Misaki Shindo

Sound: A moving part


Misaki Shindo

Senior Sound Designer, Sound Design Team Lead and Group 3 Group Lead, Osaka Studio, Game Creative Division

An Immersive Sonic Space

In a lot of ways, NieR:Automata was a significant departure from most of our previous work at PlatinumGames. And so, from the very start of development, the NieR:Automata team felt ready to take on new technical challenges, too. We put great care into searching out ways of doing things that players wouldn’t have seen before in other games.

As far as the sound team was concerned, one of those challenges was building a system for handling acoustics that would really draw the player into the world. I worked together with the programmers to add interactive reverb, 3D audio systems, and more. I knew all that hard work had paid off when we received the top prize in the audio division of the CEDEC Awards in 2017. With NieR:Automata, we tried to push Platinum’s sound game to the next level, and the whole game audio industry took notice. Thanks to that project, lately we’ve had more chances to discuss and share new game sound technology than ever before.

Sound Suggestions

I think that, out of everything that goes into a game, audio is the part that most directly connects to players’ feelings. And out of all the sounds that go into a game, perhaps voices have the most direct impact. At PlatinumGames, the same sound designers who handle all our sound effects are also responsible for coordinating voice recordings, and implementing those voices. That includes attending recordings in person and providing additional direction to the actors, which I personally adore. Seeing the moment when the characters inside the game receive their voices and emotions – I can’t get enough of it! I’ll admit I’ve cried a few times during particularly emotional recording sessions… I always promise myself I’ll try to give players those exact same feelings.

Speaking of emotions, I’d like to share a personally emotional memory from my work on Bayonetta. I’d just joined the company when I was added to the Bayonetta dev team, and put in charge of sounds for the shooting sections of the game – you know, the ones that are kind of like Space Harrier or After Burner.

I was already a fan of After Burner’s sound, and I felt that After Burner without its distinctive radio voiceovers was hardly After Burner at all. We hadn’t recorded any voices in that style, but I edited some existing recordings to make it sound like they were coming in over a radio or intercom. I shared my idea with the director, and he gave it the go-ahead!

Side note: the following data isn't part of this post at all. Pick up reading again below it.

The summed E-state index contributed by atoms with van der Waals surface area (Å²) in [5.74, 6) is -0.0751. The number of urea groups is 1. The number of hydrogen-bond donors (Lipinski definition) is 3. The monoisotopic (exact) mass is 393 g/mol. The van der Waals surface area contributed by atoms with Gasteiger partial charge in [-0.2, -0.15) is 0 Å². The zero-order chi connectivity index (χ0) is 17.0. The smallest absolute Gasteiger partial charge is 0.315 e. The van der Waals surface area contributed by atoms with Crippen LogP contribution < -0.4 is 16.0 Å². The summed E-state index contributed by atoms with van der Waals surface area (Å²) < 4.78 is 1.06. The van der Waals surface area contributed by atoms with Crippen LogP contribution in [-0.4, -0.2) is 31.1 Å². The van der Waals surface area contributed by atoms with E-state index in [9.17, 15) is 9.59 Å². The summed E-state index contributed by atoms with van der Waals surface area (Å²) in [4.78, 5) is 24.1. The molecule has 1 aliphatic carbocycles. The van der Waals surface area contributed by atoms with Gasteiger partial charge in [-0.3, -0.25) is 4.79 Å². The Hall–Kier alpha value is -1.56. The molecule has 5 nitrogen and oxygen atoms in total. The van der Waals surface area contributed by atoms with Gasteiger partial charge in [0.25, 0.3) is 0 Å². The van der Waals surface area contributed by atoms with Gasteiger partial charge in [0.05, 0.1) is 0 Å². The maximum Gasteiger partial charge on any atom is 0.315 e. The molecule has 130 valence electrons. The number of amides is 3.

Now, nobody had planned anything in the setting that would’ve given Bayonetta such a radio before. But with that new idea in place, the radio got added to the game world, art, cinematics and all. At that stage of development, we were already past the art team’s cutoff for accepting new concepts. So there I was, a total newbie, bowing my head and begging the artists to give me a radio… and they made an exception to their deadline. They were on board! I’ll never forget how it felt to play the game and see and hear my radio there for the first time.

Experience and Change

I can’t stop myself from trying anything that seems interesting, and I’ll admit I’ve been scolded a few times for spreading myself too thin. Not every challenge is a successful one, but trying things always leads to experience, and experience helps our sound team grow and evolve.

When development started on NieR:Automata, I had a personal mission: Make PlatinumGames stand out in the wide world of game sound. Following through on that mission led me to more opportunities to share audio technology, chances to present at conferences, and so on. It’s been a tremendous opportunity for personal growth, and I think it’s had a great impact on our whole sound team as well. I’m always happy to work with people who have goals – for both their career and for themselves.



Misaki Shindo

Senior Sound Designer, Sound Design Team Lead and Group 3 Group Lead, Osaka Studio, Game Creative Division

Misaki Shindo joined PlatinumGames as a sound designer in 2008. She has worked on several of our titles as a lead sound designer, and covers a wide range of the process, from sound design to Wwise implementation and even overall sound direction.
Shindo’s work creating an immersive acoustic environment in NieR:Automata has brought her opportunities to speak at conferences both in and out of Japan, including CEDEC and Wwise Tour. Other titles she’s worked on include the Bayonetta series and The Wonderful 101.